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Pelvic Inflammatory Disease Pathophysiology

Introduction of Disease

Pelvic inflammatory disease (PID) is a disease of pelvic organs in women. Specifically, it is defined as “an infection of the upper genital tract occurring predominantly in sexually active young women” (Curry et al., 2019, p. 357). PID can cause infectious processing spreading through different parts of the reproductive system, including fallopian tubes, ovaries, the endometrium, and the peritoneal space (Curry et al., 2019). The disease presents a significant risk for young sexually active women as it affects most reproductive organs and can result in discomfort for the patient and impact their fertility.

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According to Kreisel et al. (2017), 4.4% of women aged 18-44 in the United States, or approximately 2.5 million women, reported PID diagnosis in 2013-2014. Self-reports indicate a 5.7% prevalence among women of reproductive age during 2006-2010 (Kreisel et al., 2017). Furthermore, PID and other sexually transmitted infections (STI) are more likely to be undiagnosed in black women due to limited access to healthcare (Kreisel et al., 2017). As PID can be asymptomatic, it can be argued that the prevalence of the infection is higher than reported, while some patients prefer not to disclose the information.

Etiology and Risk Factors

PID is generally associated with a wide variety of etiologies. Thus, chlamydia and gonorrhea infections, two of the most common STIs, can cause PID development (Reekie et al., 2017). It can also be caused by different bacteria, including Mycoplasma genitalium and Trichomonas vaginalis (Reekie et al., 2017). PID is common for women of reproductive age (18-44 years) who are sexually active. It has to be noted that women younger than 25 years are at an increased risk of contracting PID (Kreisel et al., 2017).

Other risk factors include unprotected sexual intercourse, engaging in intercourse with multiple partners or a person who has multiple partners, intercourse with a symptomatic individual, and early onset of sexual activity (Curry et al., 2019). Furthermore, patients with STI are more likely to develop the infection. Overall, it can be argued that the patient’s lifestyle can be a risk factor for PID.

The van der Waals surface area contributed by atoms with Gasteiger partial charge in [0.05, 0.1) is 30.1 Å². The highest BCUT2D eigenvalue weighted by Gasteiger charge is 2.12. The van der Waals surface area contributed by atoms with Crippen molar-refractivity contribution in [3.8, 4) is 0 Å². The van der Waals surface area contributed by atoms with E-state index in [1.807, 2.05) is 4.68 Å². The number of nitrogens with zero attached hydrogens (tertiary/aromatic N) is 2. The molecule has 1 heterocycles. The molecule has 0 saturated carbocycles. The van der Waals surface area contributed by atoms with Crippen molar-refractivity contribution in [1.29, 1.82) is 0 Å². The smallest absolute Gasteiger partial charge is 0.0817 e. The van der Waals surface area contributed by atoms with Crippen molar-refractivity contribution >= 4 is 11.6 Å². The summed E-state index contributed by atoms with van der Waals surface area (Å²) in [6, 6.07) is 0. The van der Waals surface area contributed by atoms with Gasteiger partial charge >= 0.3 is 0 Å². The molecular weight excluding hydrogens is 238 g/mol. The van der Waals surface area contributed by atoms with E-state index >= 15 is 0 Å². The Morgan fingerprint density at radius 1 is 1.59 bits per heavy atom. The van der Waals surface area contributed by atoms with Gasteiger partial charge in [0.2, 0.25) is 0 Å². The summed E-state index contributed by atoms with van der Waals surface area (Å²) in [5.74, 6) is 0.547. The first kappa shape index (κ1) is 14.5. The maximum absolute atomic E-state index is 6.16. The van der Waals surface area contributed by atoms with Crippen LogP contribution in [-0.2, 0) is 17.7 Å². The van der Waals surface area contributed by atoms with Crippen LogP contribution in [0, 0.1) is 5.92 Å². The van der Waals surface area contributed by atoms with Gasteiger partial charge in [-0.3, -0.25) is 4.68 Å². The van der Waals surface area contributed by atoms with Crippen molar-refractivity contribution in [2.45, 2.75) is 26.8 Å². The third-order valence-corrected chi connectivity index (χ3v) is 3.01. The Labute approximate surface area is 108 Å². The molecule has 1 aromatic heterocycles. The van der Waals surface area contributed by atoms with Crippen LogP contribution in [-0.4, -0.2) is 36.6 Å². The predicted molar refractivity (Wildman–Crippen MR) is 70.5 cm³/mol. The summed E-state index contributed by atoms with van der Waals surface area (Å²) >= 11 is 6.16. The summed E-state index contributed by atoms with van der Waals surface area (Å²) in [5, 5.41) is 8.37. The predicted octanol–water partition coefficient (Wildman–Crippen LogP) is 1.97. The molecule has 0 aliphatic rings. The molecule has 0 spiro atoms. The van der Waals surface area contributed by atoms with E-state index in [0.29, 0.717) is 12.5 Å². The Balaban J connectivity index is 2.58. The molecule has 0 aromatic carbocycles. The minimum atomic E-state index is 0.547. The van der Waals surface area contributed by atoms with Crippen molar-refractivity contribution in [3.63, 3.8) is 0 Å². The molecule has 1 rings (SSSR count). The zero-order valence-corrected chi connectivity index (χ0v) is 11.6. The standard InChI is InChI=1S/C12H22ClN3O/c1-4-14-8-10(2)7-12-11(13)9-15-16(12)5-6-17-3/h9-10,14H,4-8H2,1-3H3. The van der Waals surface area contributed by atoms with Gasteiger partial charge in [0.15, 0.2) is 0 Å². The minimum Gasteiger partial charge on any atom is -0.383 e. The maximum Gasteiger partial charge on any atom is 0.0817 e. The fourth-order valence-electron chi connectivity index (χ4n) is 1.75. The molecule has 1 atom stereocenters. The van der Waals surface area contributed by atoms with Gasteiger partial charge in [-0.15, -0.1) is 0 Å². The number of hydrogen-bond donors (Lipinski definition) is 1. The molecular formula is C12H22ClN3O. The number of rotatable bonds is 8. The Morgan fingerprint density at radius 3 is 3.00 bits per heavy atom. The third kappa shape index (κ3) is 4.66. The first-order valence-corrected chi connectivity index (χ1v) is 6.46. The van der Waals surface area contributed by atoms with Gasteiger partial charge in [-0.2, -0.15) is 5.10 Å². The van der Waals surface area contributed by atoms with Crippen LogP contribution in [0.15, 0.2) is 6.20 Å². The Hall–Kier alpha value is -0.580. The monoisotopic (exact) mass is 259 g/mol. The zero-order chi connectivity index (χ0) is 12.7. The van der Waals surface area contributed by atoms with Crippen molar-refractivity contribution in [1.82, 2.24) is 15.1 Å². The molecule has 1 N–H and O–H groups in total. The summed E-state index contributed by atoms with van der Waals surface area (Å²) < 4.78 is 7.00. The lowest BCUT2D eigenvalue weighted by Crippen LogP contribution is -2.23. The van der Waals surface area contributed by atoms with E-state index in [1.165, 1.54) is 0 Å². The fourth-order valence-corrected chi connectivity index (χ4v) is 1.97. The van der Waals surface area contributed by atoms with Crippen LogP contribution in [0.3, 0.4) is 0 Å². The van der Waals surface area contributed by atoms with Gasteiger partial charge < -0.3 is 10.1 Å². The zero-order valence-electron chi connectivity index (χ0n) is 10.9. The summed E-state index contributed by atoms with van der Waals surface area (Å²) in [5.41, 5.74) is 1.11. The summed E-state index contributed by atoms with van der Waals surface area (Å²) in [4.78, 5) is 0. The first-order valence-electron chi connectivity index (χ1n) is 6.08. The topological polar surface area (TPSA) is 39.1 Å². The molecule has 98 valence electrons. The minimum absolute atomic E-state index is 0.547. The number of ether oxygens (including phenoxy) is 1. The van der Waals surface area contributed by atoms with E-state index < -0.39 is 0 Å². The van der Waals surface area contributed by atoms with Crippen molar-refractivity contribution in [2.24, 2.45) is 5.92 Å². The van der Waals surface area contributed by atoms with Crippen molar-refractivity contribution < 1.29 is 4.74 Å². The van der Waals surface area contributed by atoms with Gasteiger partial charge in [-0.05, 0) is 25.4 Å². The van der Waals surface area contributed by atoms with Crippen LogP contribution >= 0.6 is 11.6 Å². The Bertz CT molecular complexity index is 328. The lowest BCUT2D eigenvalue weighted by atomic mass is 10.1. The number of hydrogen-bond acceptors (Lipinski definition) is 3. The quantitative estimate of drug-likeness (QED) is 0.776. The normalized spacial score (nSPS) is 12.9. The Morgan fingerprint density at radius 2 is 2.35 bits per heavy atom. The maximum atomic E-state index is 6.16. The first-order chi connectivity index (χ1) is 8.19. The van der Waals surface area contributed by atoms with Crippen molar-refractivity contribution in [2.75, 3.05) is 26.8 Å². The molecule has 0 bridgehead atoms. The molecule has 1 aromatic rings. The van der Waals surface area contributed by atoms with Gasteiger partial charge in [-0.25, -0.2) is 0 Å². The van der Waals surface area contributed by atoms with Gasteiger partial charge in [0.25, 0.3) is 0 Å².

Pathophysiological Processes

Pathophysiology of PID involves the spread of infection through the reproductive system of the patient. Initially, the infection spreads from the vagina to the cervix and then to the upper genital tract and such organs as the fallopian tubes, ovaries, and the endometrium (Tao et al., 2018). PID can reach the upper genital tract organs from the tissue surrounding the uterus through the lymphatic system (Curry et al., 2019). The typical immune response to PID is a substantially increased white blood cell level that leads to fever, aches, and pelvic pain (Curry et al., 2019). However, PID can also be asymptomatic, leading to the infection remaining undiagnosed and untreated.

Clinical Manifestations and Complications

Several symptoms and clinical manifestations can indicate that the patient has PID. Pelvic pain and pain in the lower abdominal area that worsens during sexual intercourse is the primary symptom of the infection (Curry et al., 2019). Other signs include uterine bleeding, abnormal vaginal discharge, increased urinary frequency, and dysuria (Curry et al., 2019). In addition, the patient may experience fever, body aches, and nausea. If untreated, PID can lead to infertility, increased risk of ectopic pregnancy, and chronic pelvic pain (Kreisel et al., 2017). Overall, the majority of the symptoms can be associated with other infections and reproductive tract disorders. Therefore, it is essential for women with any discomfort to undergo diagnostic tests to determine whether they have PID.

Diagnostics

A presumptive diagnosis of PID is recommended for sexually active young women. According to Curry et al. (2019), the presence of mucopurulent discharge and other manifestations of lower genital tract infections and STIs can serve as the basis for PID diagnosis. However, it is recommended to conduct saline microscopy and assess its white blood cell count to diagnose PID (Curry et al., 2019). Other diagnostic procedures include bimanual examination for cervical motion, uterine tenderness, adnexal masses, and tubo-ovarian abscess (Curry et al., 2019). Overall, the infection can be diagnosed through a series of clinical procedures, speculum examination, and the patient’s history.

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References

Curry, A., Williams, T., & Penny, M. M. (2019). Pelvic inflammatory disease: Diagnosis, management, and prevention. American Family Physician, 100(6), 357–364.

Kreisel, K., Torrone, E., Bernstein, K., Hong, J., & Gorwitz, R. (2017). Prevalence of pelvic inflammatory disease in sexually experienced women of reproductive age – United States, 2013-2014. MMWR. Morbidity and Mortality Weekly Report, 66(3), 80–83. Web.

Reekie, J., Donovan, B., Guy, R., Hocking, J. S., Kaldor, J. M., Mak, D. B., Pearson, S., Preen, D., Stewart, L., Ward, J., Liu, B., Liu, B., Preen, D., Hocking, J., Donovan, B., Roberts, C., Ward, J., Mak, D., & Guy, R. (2017). Risk of pelvic inflammatory disease in relation to chlamydia and gonorrhea testing, repeat testing, and positivity: A population-based cohort study. Clinical Infectious Diseases, 66(3), 437–443. Web.

Tao, X., Ge, S., Chen, L., Cai, L., Hwang, M., & Wang, C. (2018). Relationships between female infertility and female genital infections and pelvic inflammatory disease: A population-based nested controlled study. Clinics, 73, 1–7. Web.

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